Click on the letter to enlarge it for reading.
This coming Thursday the 5th September the Moss Alliance are holding a meeting at Lydiate Village Center on Lambshear Lane at 7pm to press the case for halting the proposed fracking process at Great Altcar on land between Formby and Lydiate.
Please click on the graphics above to enlarge them
Flooding under the railway bridge is now almost a constant problem and we have not even reached autumn and winter
My recollection is that it was this bad some years ago but that some drainage work was done which seemed to solve the problem except in the worst of weather conditions. Time to get on to Lancashire County Council me thinks to see what they are doing about it…….
Well you can’t miss it – it’s big, green and very long:-
My previous posting of a few days ago refers:-
My first thought having seen it in place was that when walking across it you will not be able to see anything as the walls are so high. This must be a Network Rail specification but of course the good people of Croston (see link below) recently protested about another Network Rail slab-sided bridge which they feel is poor architecture:-
But as mentioned in my original posting this bridge seems to have been replaced by Lancashire County Council not Network Rail, although I guess it will be to NR’s specifications.
Well it will serve a purpose but the days to aesthetically pleasing railway architecture seem to be a thing of the past sadly. I wonder why NR specify things to be simply functional rather than pleasing on the eye too?
Whilst marveling at the engineering of this Dutch GRP-type bridge I can’t help but be disappointed with how it looks. Yes I know, the old pedestrian bridge was of no architectural merit either but at least you could see around you when crossing it.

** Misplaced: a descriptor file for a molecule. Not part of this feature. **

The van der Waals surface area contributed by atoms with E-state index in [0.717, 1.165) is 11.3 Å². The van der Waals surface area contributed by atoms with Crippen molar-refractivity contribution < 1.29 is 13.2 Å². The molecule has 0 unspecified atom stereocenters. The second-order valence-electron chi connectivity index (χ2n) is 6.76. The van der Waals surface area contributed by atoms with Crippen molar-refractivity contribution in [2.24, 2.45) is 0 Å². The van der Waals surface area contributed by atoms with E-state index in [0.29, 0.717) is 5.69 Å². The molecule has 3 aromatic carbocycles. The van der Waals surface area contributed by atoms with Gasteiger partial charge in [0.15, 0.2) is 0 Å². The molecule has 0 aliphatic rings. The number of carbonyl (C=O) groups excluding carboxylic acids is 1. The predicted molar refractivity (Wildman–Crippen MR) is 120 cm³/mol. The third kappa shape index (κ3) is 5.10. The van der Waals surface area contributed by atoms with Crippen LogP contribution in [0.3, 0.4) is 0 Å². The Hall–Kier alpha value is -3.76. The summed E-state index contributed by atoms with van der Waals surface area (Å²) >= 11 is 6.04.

Click on the photos to enlarge them
Just north of Town Green Station, on Merseyrail’s Northern line to Ormskirk, is ‘Doctors Bridge’ where local legend has it that two doctors cars crunched on the bridge some years ago. The bridge is narrow though, too narrow to accommodate pavements as well as Prescot Road. The solution some years ago was a separate pedestrian bridge.
Doctors Bridge photographed from the former pedestrian bridge looking towards Ormskirk.
I’ve cycled over that separate bridge many times so imagine my surprise to find it gone Tuesday last…..
There it was gone with only the abutments visible on either side of the cutting.
Interested to find out more I cycled up Prescot Road again today and was lucky to bump into one of the bridge engineers for a chat. In my experience engineers love to talk about their projects and so it proved today.
I was told that the old bridge was life expired and is being replaced by a new one this coming Saturday (31st August). The new bridge [Brexiteers look away now as this will raise your blood pressure:-)] is coming from Holland and it’s made of GRP-type materials and less than half the weight of the old bridge. If I understood correctly this bridge will be one of the longest GRP pedestrian bridges in Europe.
Lancashire County Council are the sponsors of this bridge replacement together with another one further up the line in Ormskirk.
Click on the photos to enlarge them